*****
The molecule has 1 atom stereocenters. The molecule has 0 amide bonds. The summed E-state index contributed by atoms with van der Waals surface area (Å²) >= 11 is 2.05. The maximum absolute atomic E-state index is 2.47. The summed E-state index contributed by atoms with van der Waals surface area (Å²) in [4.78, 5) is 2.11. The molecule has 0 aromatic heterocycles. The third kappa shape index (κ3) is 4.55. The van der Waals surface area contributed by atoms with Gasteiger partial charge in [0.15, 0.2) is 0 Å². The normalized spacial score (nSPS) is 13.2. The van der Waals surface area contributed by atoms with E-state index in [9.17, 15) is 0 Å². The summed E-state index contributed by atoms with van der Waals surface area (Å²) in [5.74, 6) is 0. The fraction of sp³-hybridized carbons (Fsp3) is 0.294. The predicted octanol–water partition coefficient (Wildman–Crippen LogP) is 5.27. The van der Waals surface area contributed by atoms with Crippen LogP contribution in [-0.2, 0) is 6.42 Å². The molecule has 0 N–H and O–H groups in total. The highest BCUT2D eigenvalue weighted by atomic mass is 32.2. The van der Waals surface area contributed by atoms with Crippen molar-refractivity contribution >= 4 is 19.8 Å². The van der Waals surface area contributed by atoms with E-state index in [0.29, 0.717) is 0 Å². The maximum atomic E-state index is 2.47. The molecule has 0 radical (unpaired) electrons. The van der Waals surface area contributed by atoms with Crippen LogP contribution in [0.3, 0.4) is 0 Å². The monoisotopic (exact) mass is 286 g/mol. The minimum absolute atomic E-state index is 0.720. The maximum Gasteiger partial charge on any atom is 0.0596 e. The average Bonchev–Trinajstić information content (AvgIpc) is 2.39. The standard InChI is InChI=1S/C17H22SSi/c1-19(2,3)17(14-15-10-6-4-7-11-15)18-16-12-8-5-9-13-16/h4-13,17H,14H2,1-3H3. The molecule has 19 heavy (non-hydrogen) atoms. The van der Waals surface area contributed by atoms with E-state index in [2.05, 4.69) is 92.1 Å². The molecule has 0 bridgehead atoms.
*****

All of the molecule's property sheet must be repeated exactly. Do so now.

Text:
The molecule has 1 atom stereocenters. The molecule has 0 amide bonds. The summed E-state index contributed by atoms with van der Waals surface area (Å²) >= 11 is 2.05. The maximum absolute atomic E-state index is 2.47. The summed E-state index contributed by atoms with van der Waals surface area (Å²) in [4.78, 5) is 2.11. The molecule has 0 aromatic heterocycles. The third kappa shape index (κ3) is 4.55. The van der Waals surface area contributed by atoms with Gasteiger partial charge in [0.15, 0.2) is 0 Å². The normalized spacial score (nSPS) is 13.2. The van der Waals surface area contributed by atoms with E-state index in [9.17, 15) is 0 Å². The summed E-state index contributed by atoms with van der Waals surface area (Å²) in [5.74, 6) is 0. The fraction of sp³-hybridized carbons (Fsp3) is 0.294. The predicted octanol–water partition coefficient (Wildman–Crippen LogP) is 5.27. The van der Waals surface area contributed by atoms with Crippen LogP contribution in [-0.2, 0) is 6.42 Å². The molecule has 0 N–H and O–H groups in total. The highest BCUT2D eigenvalue weighted by atomic mass is 32.2. The van der Waals surface area contributed by atoms with Crippen molar-refractivity contribution >= 4 is 19.8 Å². The van der Waals surface area contributed by atoms with E-state index in [0.29, 0.717) is 0 Å². The maximum atomic E-state index is 2.47. The molecule has 0 radical (unpaired) electrons. The van der Waals surface area contributed by atoms with Crippen LogP contribution in [0.3, 0.4) is 0 Å². The monoisotopic (exact) mass is 286 g/mol. The minimum absolute atomic E-state index is 0.720. The maximum Gasteiger partial charge on any atom is 0.0596 e. The average Bonchev–Trinajstić information content (AvgIpc) is 2.39. The standard InChI is InChI=1S/C17H22SSi/c1-19(2,3)17(14-15-10-6-4-7-11-15)18-16-12-8-5-9-13-16/h4-13,17H,14H2,1-3H3. The molecule has 19 heavy (non-hydrogen) atoms. The van der Waals surface area contributed by atoms with E-state index in [2.05, 4.69) is 92.1 Å². The molecule has 0 bridgehead atoms.